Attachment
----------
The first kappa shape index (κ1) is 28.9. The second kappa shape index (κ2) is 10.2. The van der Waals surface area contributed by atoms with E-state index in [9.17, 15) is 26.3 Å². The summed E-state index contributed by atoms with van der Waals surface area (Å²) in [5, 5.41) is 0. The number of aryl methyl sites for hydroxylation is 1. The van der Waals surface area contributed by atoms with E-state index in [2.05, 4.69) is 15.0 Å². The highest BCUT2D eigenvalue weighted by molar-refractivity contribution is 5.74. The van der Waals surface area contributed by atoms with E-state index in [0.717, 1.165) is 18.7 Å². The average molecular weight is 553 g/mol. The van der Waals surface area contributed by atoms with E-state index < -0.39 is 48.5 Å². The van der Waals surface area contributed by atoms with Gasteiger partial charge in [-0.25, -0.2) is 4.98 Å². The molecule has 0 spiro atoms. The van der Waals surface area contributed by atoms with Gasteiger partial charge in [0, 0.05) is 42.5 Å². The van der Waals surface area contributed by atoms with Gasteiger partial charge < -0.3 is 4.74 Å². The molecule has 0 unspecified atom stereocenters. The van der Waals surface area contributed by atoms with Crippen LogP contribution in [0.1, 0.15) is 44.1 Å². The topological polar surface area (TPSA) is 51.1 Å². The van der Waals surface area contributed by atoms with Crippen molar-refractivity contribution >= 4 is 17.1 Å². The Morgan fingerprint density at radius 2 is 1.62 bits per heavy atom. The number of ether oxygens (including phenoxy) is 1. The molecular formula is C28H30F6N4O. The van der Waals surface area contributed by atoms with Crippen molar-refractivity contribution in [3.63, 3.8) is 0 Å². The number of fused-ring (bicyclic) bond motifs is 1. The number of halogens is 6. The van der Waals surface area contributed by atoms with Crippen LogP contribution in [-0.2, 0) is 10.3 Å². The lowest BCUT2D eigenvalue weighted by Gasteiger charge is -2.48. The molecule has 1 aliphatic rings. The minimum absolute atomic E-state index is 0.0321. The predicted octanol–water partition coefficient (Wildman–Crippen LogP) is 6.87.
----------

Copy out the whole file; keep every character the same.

The first kappa shape index (κ1) is 28.9. The second kappa shape index (κ2) is 10.2. The van der Waals surface area contributed by atoms with E-state index in [9.17, 15) is 26.3 Å². The summed E-state index contributed by atoms with van der Waals surface area (Å²) in [5, 5.41) is 0. The number of aryl methyl sites for hydroxylation is 1. The van der Waals surface area contributed by atoms with E-state index in [2.05, 4.69) is 15.0 Å². The highest BCUT2D eigenvalue weighted by molar-refractivity contribution is 5.74. The van der Waals surface area contributed by atoms with E-state index in [0.717, 1.165) is 18.7 Å². The average molecular weight is 553 g/mol. The van der Waals surface area contributed by atoms with E-state index < -0.39 is 48.5 Å². The van der Waals surface area contributed by atoms with Gasteiger partial charge in [-0.25, -0.2) is 4.98 Å². The molecule has 0 spiro atoms. The van der Waals surface area contributed by atoms with Gasteiger partial charge in [0, 0.05) is 42.5 Å². The van der Waals surface area contributed by atoms with Gasteiger partial charge < -0.3 is 4.74 Å². The molecule has 0 unspecified atom stereocenters. The van der Waals surface area contributed by atoms with Crippen LogP contribution in [0.1, 0.15) is 44.1 Å². The topological polar surface area (TPSA) is 51.1 Å². The van der Waals surface area contributed by atoms with Crippen molar-refractivity contribution >= 4 is 17.1 Å². The Morgan fingerprint density at radius 2 is 1.62 bits per heavy atom. The number of ether oxygens (including phenoxy) is 1. The molecular formula is C28H30F6N4O. The van der Waals surface area contributed by atoms with Crippen molar-refractivity contribution in [3.63, 3.8) is 0 Å². The number of fused-ring (bicyclic) bond motifs is 1. The number of halogens is 6. The van der Waals surface area contributed by atoms with Crippen LogP contribution in [-0.2, 0) is 10.3 Å². The lowest BCUT2D eigenvalue weighted by Gasteiger charge is -2.48. The molecule has 1 aliphatic rings. The minimum absolute atomic E-state index is 0.0321. The predicted octanol–water partition coefficient (Wildman–Crippen LogP) is 6.87.